Ransomware Hides in Attachments
Ransomware attacks are getting smarter and smarter as the public becomes aware of them. The last option is to hide the malicious macro inside a Word document attached to a seemingly harmless PDF file.
The new ransomware campaign highlighted on the Naked Security blog works as follows:
- You’ve been sent a spam email with a PDF attachment (which should already be a red flag), but the PDF looks safe and understandable with most antivirus applications.
- The PDF has a document attached that Acrobat Reader tries to open when you open the PDF.
- The document opens in Microsoft Word, then you are prompted to allow editing. But this is actually a social engineering attack trying to get you to enable the VBA macro.
- When you say yes to allow editing, the VBA macro runs and then downloads and runs the Locky ransomware ransomware .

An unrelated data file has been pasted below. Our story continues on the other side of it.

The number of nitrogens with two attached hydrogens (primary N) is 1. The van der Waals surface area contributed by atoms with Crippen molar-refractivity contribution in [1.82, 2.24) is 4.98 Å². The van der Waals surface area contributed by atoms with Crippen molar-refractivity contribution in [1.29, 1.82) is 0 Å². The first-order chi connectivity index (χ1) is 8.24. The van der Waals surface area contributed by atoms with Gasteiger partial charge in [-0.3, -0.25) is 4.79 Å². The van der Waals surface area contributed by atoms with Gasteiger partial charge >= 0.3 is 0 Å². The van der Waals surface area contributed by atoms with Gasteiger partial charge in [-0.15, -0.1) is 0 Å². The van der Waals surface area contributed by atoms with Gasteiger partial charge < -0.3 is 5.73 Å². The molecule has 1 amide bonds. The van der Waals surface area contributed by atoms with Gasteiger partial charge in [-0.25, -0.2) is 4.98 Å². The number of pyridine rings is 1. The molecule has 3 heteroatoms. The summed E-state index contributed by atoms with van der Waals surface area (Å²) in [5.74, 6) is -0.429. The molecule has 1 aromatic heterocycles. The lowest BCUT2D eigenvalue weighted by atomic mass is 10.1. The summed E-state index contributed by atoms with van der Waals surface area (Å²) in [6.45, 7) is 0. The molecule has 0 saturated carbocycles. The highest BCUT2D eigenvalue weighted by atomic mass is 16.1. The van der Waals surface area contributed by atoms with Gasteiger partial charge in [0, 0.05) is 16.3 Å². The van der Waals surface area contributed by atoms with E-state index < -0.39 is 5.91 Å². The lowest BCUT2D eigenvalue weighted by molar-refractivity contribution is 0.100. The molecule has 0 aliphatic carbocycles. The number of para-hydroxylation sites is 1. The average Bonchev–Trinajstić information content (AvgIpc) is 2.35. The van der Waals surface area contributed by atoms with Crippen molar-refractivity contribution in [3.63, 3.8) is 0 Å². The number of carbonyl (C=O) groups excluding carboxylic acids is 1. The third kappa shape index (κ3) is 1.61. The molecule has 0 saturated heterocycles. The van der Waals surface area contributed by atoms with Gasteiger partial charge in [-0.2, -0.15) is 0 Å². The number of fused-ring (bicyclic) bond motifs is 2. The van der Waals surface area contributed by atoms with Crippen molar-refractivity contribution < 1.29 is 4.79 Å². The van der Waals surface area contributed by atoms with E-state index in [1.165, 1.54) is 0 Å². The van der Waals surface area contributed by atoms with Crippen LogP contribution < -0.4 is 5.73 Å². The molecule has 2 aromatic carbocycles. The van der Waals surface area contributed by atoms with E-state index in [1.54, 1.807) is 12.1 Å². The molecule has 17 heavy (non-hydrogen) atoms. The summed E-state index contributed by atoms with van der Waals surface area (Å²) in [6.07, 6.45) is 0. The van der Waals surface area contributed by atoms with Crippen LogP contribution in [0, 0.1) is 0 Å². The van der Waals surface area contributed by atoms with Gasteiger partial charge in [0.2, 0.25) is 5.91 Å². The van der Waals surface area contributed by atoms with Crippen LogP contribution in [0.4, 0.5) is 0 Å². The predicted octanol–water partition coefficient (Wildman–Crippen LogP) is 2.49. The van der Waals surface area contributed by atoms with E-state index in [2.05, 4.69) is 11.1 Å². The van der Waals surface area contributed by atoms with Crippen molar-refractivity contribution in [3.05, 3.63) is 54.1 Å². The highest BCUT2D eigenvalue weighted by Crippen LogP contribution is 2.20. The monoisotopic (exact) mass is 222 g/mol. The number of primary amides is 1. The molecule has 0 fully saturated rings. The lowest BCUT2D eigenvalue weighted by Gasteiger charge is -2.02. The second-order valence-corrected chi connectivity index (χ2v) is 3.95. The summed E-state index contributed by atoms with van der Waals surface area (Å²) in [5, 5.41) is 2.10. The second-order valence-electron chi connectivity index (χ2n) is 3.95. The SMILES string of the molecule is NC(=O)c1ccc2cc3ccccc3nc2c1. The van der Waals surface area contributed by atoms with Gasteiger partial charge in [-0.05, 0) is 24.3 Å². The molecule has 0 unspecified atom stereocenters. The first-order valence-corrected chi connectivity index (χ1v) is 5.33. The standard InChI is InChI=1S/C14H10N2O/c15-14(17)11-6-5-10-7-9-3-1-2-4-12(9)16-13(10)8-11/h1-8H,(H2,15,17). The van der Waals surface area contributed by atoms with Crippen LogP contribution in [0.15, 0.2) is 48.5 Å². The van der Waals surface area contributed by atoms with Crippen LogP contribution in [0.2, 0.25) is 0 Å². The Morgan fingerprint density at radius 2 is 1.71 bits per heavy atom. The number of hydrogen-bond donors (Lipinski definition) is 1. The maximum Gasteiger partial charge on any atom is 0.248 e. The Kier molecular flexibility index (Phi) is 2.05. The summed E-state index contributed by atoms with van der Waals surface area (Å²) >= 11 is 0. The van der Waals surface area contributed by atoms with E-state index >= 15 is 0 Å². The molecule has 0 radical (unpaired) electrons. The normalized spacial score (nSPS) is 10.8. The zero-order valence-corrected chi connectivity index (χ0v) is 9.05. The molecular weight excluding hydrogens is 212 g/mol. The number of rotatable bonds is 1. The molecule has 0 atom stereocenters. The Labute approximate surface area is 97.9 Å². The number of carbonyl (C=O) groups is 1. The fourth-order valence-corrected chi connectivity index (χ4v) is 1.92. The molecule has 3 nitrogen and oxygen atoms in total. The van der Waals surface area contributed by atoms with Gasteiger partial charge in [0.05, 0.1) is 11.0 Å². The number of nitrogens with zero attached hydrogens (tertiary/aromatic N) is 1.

By hiding the actual attack in an attached document in another secure document, attackers can bypass most antivirus filters. SophosLabs compares the approach to a Russian nesting doll hiding an attack inside a file within a file.
Fortunately, to avoid such attacks, you just need to follow the same rules that you had to follow at all times – with one caveat. Beware of email attachments, yes, but also don’t rely entirely on your security software when it tells you that a suspicious file looks safe.
Even if it seems like it’s coming from a friend, take a few extra minutes to make sure it’s really him. Attackers are increasingly disguising themselves as people you trust . And never include macros in documents you receive by email. Microsoft turns off automatic macros by default, but don’t let social engineering tricks make you turn them back on.